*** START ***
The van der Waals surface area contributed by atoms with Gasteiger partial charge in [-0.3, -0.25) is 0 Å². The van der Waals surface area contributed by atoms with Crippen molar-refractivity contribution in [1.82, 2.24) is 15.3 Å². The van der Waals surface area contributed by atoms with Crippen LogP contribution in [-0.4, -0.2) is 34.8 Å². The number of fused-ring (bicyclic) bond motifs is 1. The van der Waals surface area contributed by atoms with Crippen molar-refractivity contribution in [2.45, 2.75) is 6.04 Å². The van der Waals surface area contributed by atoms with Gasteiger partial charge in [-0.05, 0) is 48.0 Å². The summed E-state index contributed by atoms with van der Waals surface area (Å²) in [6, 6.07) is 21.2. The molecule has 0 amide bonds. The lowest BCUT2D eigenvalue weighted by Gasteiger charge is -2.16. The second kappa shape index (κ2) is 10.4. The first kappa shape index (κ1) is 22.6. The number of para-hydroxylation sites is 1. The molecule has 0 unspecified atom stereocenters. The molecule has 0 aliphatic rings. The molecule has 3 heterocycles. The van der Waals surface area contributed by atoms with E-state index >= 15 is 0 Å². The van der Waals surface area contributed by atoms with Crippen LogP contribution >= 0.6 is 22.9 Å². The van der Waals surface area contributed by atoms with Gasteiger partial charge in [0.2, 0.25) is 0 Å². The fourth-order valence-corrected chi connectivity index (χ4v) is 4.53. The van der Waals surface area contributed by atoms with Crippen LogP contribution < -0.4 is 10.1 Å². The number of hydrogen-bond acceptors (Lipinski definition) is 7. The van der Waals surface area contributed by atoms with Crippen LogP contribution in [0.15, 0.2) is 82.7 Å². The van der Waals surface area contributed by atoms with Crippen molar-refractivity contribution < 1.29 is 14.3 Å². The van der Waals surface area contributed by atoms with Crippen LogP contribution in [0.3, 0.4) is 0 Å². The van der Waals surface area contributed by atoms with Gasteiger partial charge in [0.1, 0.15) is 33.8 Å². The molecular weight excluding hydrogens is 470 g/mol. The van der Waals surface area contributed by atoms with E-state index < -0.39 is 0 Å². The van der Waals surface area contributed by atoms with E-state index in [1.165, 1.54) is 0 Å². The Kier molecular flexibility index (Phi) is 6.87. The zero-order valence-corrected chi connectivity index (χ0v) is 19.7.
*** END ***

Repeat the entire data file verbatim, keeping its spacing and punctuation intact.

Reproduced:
The van der Waals surface area contributed by atoms with Gasteiger partial charge in [-0.3, -0.25) is 0 Å². The van der Waals surface area contributed by atoms with Crippen molar-refractivity contribution in [1.82, 2.24) is 15.3 Å². The van der Waals surface area contributed by atoms with Crippen LogP contribution in [-0.4, -0.2) is 34.8 Å². The number of fused-ring (bicyclic) bond motifs is 1. The van der Waals surface area contributed by atoms with Crippen molar-refractivity contribution in [2.45, 2.75) is 6.04 Å². The van der Waals surface area contributed by atoms with Gasteiger partial charge in [-0.05, 0) is 48.0 Å². The summed E-state index contributed by atoms with van der Waals surface area (Å²) in [6, 6.07) is 21.2. The molecule has 0 amide bonds. The lowest BCUT2D eigenvalue weighted by Gasteiger charge is -2.16. The second kappa shape index (κ2) is 10.4. The first kappa shape index (κ1) is 22.6. The number of para-hydroxylation sites is 1. The molecule has 0 unspecified atom stereocenters. The molecule has 0 aliphatic rings. The molecule has 3 heterocycles. The van der Waals surface area contributed by atoms with E-state index >= 15 is 0 Å². The van der Waals surface area contributed by atoms with Crippen LogP contribution >= 0.6 is 22.9 Å². The van der Waals surface area contributed by atoms with Gasteiger partial charge in [0.2, 0.25) is 0 Å². The fourth-order valence-corrected chi connectivity index (χ4v) is 4.53. The van der Waals surface area contributed by atoms with Crippen LogP contribution < -0.4 is 10.1 Å². The number of hydrogen-bond acceptors (Lipinski definition) is 7. The van der Waals surface area contributed by atoms with Crippen LogP contribution in [0.15, 0.2) is 82.7 Å². The van der Waals surface area contributed by atoms with Crippen molar-refractivity contribution < 1.29 is 14.3 Å². The van der Waals surface area contributed by atoms with Crippen LogP contribution in [0.3, 0.4) is 0 Å². The van der Waals surface area contributed by atoms with Gasteiger partial charge in [0.1, 0.15) is 33.8 Å². The molecular weight excluding hydrogens is 470 g/mol. The van der Waals surface area contributed by atoms with E-state index < -0.39 is 0 Å². The van der Waals surface area contributed by atoms with E-state index in [1.165, 1.54) is 0 Å². The Kier molecular flexibility index (Phi) is 6.87. The zero-order valence-corrected chi connectivity index (χ0v) is 19.7.